'Petty' Traders Hustle to Survive, Looking for a Way Up

Freetown’s narrow, dusty and often unpaved streets seem to squeeze life through them at an intensity that is difficult to imagine in a ‘western city’.

Rivers of people and goods spill over from makeshift sidewalks into oncoming cars and motorcycle taxis that weave in and out of each other amid an endless din of beeping horns.

Hawkers hiss and suck their teeth to get your attention. Loudspeakers on an endless loop announce, “Voucher, Voucher, Top-up, Top-up, Afri-cell,  Airtel, Top-up, Top-up." A man calls, “Passport photo, passport photo,” in your ear, his camera sitting idle and ready for business. A flatbed truck roars by in a cloud of exhaust fumes, stacked with bales of second hand clothes. In your distraction you narrowly avoid a wheelbarrow neatly stacked with coconuts.

A young man carries a bundle of leather belts, another several shirts on hangers and yet another has sleeves of pirated movies neatly packaged in shiny plastic and draped over his shoulder. A teenager carries a large cardboard display of disposable pens.  A child holds out packages of biscuits for passing traffic, another offers neon colored electric fly swatters and yet another Casio calculators.

Then there are the wandering traders. A wooden tray of bread is balanced perfectly atop a man’s head while a wooden stand on his shoulder lies ready to be deployed. In a moment he can set up his workstation should you fancy a fresh baguette drenched in sweet milk.

Largely the by-product of overcrowding during the war and a near dearth of employment opportunity, Freetown’s petty traders, as they are known, are relentless in their efforts to make ends meet.  Some of these people will walk for hours in the hot sun along dusty streets, through traffic and fumes, occasionally making it all the way out to where I live, carrying with them the most random products imaginable. in what seems like an endless search for custom in an already flooded market, their indomitable hope for a good days takings seems to carry them on.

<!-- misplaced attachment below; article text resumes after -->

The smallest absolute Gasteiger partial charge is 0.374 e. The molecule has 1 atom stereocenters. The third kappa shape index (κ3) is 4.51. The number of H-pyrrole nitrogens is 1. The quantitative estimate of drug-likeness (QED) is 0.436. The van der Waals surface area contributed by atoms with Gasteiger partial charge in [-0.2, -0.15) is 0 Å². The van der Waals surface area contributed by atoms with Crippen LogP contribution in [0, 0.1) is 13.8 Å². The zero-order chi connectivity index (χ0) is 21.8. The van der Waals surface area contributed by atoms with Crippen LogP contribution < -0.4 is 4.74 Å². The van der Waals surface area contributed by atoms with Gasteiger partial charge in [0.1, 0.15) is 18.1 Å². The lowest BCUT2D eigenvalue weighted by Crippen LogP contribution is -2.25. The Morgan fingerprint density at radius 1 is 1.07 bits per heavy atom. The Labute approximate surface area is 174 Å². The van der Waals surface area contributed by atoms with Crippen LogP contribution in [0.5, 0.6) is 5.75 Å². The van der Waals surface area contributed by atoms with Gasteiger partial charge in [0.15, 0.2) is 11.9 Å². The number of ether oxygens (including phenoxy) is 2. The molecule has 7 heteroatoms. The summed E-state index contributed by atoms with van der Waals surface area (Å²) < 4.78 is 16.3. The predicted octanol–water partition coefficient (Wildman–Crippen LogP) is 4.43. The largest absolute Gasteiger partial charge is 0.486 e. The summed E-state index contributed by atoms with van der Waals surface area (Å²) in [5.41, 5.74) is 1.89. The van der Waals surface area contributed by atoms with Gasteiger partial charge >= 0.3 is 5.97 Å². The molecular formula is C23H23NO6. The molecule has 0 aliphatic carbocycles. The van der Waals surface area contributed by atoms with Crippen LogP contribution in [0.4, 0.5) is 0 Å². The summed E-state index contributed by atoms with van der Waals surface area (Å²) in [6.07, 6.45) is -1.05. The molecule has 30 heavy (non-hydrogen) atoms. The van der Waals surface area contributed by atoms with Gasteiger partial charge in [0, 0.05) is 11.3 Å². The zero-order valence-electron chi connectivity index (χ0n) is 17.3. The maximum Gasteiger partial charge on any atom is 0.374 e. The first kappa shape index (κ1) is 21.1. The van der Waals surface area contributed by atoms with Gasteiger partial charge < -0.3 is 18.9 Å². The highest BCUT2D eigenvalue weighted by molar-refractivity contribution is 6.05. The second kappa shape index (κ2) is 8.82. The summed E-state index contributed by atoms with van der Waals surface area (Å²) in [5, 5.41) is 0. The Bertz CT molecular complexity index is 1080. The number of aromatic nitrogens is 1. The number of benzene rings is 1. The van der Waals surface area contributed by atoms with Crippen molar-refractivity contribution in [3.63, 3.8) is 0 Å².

As if the odds weren’t stacked high enough against them already, the government now considers the traders an impediment to the free flow of downtown traffic and has begun moves to restrict their activities.  Already on the wrong side of the poverty line, these traders have few alternative means of eking out a living. The luckier ones will make it to the next step along the entrepreneurial ladder, that of owning an established business with a permanent home and that’s often where Kiva financing and you the lender come in to play.

Many of the Kiva borrowers I’ve spoken to started out originally as petty traders. The remainder will hopefully become the province of one of the many NGO’s working in Sierra Leone, who aim to empower these traders to exploit more lucrative markets.

As a fellow, I will continue to seek out such NGO’s, in the hope that they can one day use Kiva to empower the people they serve. I am reminded, despite brief bouts of cynicism regarding the slow pace of development here, that the people’s indomitable spirit and the valuable support of you, our lenders back home and all over the globe, can move this fledgling economy those few steps closer to self sufficiency and greater opportunity for its most marginalized citizens.

To support a Kiva borrower to-day, please go to www.kiva.org/lend

About the author

Shane Fahy

A native of Ireland, Shane received his bachelors in Marketing and Entrepreneurship in 1993. Relocating to the US shortly thereafter, he has since worked in telemarketing management, community outreach, fundraising, market research and as a volunteer. While challenging and rewarding, these positions helped to augment his primary career aspiration as an actor in the theatre. Getting off the beaten track while travelling in the developing world, he visited outlying tribal regions and poor slums, underfunded orphanages, schools and hospitals. In 2007, he returned to Ireland to study for his Masters in International Peace. Learning about microfinance for the first time, it struck him as a sustainable aid model that favors the empowerment of people over the creation of dependency. Shane is ready to immerse himself wholly in this new adventure and is incredibly grateful for the opportunity to serve with the distinguished members of the Kiva team and KF22. He hopes to learn a lot from the experience and eventually build a full time career in the service of the greater good. He is particularly animated by small, local businesses that are both financially and environmentally sustainable while enriching the local community.